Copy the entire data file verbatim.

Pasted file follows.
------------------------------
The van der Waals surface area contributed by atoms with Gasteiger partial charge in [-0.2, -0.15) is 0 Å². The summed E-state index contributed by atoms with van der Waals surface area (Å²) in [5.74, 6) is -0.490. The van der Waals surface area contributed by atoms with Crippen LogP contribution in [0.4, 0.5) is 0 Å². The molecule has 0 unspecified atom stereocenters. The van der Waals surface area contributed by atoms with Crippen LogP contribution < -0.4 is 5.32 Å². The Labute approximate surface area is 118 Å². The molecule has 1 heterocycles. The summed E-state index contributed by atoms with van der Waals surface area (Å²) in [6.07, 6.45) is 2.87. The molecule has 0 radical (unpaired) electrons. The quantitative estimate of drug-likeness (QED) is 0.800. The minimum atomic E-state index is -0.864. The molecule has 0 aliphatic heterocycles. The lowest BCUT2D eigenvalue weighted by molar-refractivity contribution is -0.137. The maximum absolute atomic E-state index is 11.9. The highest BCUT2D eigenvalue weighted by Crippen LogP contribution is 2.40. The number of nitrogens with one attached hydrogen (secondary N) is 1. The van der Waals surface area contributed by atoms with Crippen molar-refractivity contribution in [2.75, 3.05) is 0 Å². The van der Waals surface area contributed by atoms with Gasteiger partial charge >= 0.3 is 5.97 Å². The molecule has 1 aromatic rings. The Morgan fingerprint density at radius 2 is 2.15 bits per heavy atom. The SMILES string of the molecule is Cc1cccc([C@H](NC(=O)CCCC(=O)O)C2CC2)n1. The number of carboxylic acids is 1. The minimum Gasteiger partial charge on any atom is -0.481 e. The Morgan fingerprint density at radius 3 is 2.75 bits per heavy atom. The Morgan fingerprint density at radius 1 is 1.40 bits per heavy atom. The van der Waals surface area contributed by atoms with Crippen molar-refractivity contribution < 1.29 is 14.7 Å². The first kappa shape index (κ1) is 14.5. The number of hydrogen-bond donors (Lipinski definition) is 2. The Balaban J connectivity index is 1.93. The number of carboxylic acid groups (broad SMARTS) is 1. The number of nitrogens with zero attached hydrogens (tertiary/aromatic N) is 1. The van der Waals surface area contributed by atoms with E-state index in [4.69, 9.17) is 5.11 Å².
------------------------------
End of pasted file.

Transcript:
The van der Waals surface area contributed by atoms with Gasteiger partial charge in [-0.2, -0.15) is 0 Å². The summed E-state index contributed by atoms with van der Waals surface area (Å²) in [5.74, 6) is -0.490. The van der Waals surface area contributed by atoms with Crippen LogP contribution in [0.4, 0.5) is 0 Å². The molecule has 0 unspecified atom stereocenters. The van der Waals surface area contributed by atoms with Crippen LogP contribution < -0.4 is 5.32 Å². The Labute approximate surface area is 118 Å². The molecule has 1 heterocycles. The summed E-state index contributed by atoms with van der Waals surface area (Å²) in [6.07, 6.45) is 2.87. The molecule has 0 radical (unpaired) electrons. The quantitative estimate of drug-likeness (QED) is 0.800. The minimum atomic E-state index is -0.864. The molecule has 0 aliphatic heterocycles. The lowest BCUT2D eigenvalue weighted by molar-refractivity contribution is -0.137. The maximum absolute atomic E-state index is 11.9. The highest BCUT2D eigenvalue weighted by Crippen LogP contribution is 2.40. The number of nitrogens with one attached hydrogen (secondary N) is 1. The van der Waals surface area contributed by atoms with Crippen molar-refractivity contribution in [2.75, 3.05) is 0 Å². The van der Waals surface area contributed by atoms with Gasteiger partial charge >= 0.3 is 5.97 Å². The molecule has 1 aromatic rings. The Morgan fingerprint density at radius 2 is 2.15 bits per heavy atom. The SMILES string of the molecule is Cc1cccc([C@H](NC(=O)CCCC(=O)O)C2CC2)n1. The number of carboxylic acids is 1. The minimum Gasteiger partial charge on any atom is -0.481 e. The Morgan fingerprint density at radius 3 is 2.75 bits per heavy atom. The Morgan fingerprint density at radius 1 is 1.40 bits per heavy atom. The van der Waals surface area contributed by atoms with Crippen molar-refractivity contribution < 1.29 is 14.7 Å². The first kappa shape index (κ1) is 14.5. The number of hydrogen-bond donors (Lipinski definition) is 2. The Balaban J connectivity index is 1.93. The number of carboxylic acid groups (broad SMARTS) is 1. The number of nitrogens with zero attached hydrogens (tertiary/aromatic N) is 1. The van der Waals surface area contributed by atoms with E-state index in [4.69, 9.17) is 5.11 Å².